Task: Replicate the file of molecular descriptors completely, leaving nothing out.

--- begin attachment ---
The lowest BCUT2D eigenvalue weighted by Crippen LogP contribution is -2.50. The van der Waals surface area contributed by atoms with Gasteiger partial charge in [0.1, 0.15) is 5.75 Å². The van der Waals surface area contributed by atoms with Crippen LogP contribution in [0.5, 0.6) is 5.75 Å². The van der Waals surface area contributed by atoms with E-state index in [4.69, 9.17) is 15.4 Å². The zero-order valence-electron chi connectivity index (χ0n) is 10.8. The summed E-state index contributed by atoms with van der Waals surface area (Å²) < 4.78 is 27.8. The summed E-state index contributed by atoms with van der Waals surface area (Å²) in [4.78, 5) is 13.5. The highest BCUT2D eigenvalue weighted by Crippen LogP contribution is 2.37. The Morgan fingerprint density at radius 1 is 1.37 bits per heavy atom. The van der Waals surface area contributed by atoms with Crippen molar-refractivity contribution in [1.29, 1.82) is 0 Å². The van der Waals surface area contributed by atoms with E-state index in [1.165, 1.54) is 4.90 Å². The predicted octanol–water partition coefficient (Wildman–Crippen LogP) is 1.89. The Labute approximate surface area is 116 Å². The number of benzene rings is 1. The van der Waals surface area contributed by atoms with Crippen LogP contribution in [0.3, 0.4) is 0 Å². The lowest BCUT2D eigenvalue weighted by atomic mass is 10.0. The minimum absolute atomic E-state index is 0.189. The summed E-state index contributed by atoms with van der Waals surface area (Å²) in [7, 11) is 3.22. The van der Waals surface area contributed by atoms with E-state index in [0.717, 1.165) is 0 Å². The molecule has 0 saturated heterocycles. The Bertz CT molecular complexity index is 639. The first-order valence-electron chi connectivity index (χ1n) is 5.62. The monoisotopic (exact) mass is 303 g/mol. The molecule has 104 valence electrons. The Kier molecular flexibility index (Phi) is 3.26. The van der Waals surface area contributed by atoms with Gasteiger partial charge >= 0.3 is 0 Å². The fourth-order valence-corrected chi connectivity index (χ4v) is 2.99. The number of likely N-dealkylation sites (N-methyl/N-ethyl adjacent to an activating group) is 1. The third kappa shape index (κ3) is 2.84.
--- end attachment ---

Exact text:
The lowest BCUT2D eigenvalue weighted by Crippen LogP contribution is -2.50. The van der Waals surface area contributed by atoms with Gasteiger partial charge in [0.1, 0.15) is 5.75 Å². The van der Waals surface area contributed by atoms with Crippen LogP contribution in [0.5, 0.6) is 5.75 Å². The van der Waals surface area contributed by atoms with E-state index in [4.69, 9.17) is 15.4 Å². The zero-order valence-electron chi connectivity index (χ0n) is 10.8. The summed E-state index contributed by atoms with van der Waals surface area (Å²) < 4.78 is 27.8. The summed E-state index contributed by atoms with van der Waals surface area (Å²) in [4.78, 5) is 13.5. The highest BCUT2D eigenvalue weighted by Crippen LogP contribution is 2.37. The Morgan fingerprint density at radius 1 is 1.37 bits per heavy atom. The van der Waals surface area contributed by atoms with Crippen molar-refractivity contribution in [1.29, 1.82) is 0 Å². The van der Waals surface area contributed by atoms with E-state index in [1.165, 1.54) is 4.90 Å². The predicted octanol–water partition coefficient (Wildman–Crippen LogP) is 1.89. The Labute approximate surface area is 116 Å². The number of benzene rings is 1. The van der Waals surface area contributed by atoms with Crippen LogP contribution in [0.3, 0.4) is 0 Å². The lowest BCUT2D eigenvalue weighted by atomic mass is 10.0. The minimum absolute atomic E-state index is 0.189. The summed E-state index contributed by atoms with van der Waals surface area (Å²) in [7, 11) is 3.22. The van der Waals surface area contributed by atoms with E-state index in [0.717, 1.165) is 0 Å². The molecule has 0 saturated heterocycles. The Bertz CT molecular complexity index is 639. The first-order valence-electron chi connectivity index (χ1n) is 5.62. The monoisotopic (exact) mass is 303 g/mol. The molecule has 104 valence electrons. The Kier molecular flexibility index (Phi) is 3.26. The van der Waals surface area contributed by atoms with Gasteiger partial charge >= 0.3 is 0 Å². The fourth-order valence-corrected chi connectivity index (χ4v) is 2.99. The number of likely N-dealkylation sites (N-methyl/N-ethyl adjacent to an activating group) is 1. The third kappa shape index (κ3) is 2.84.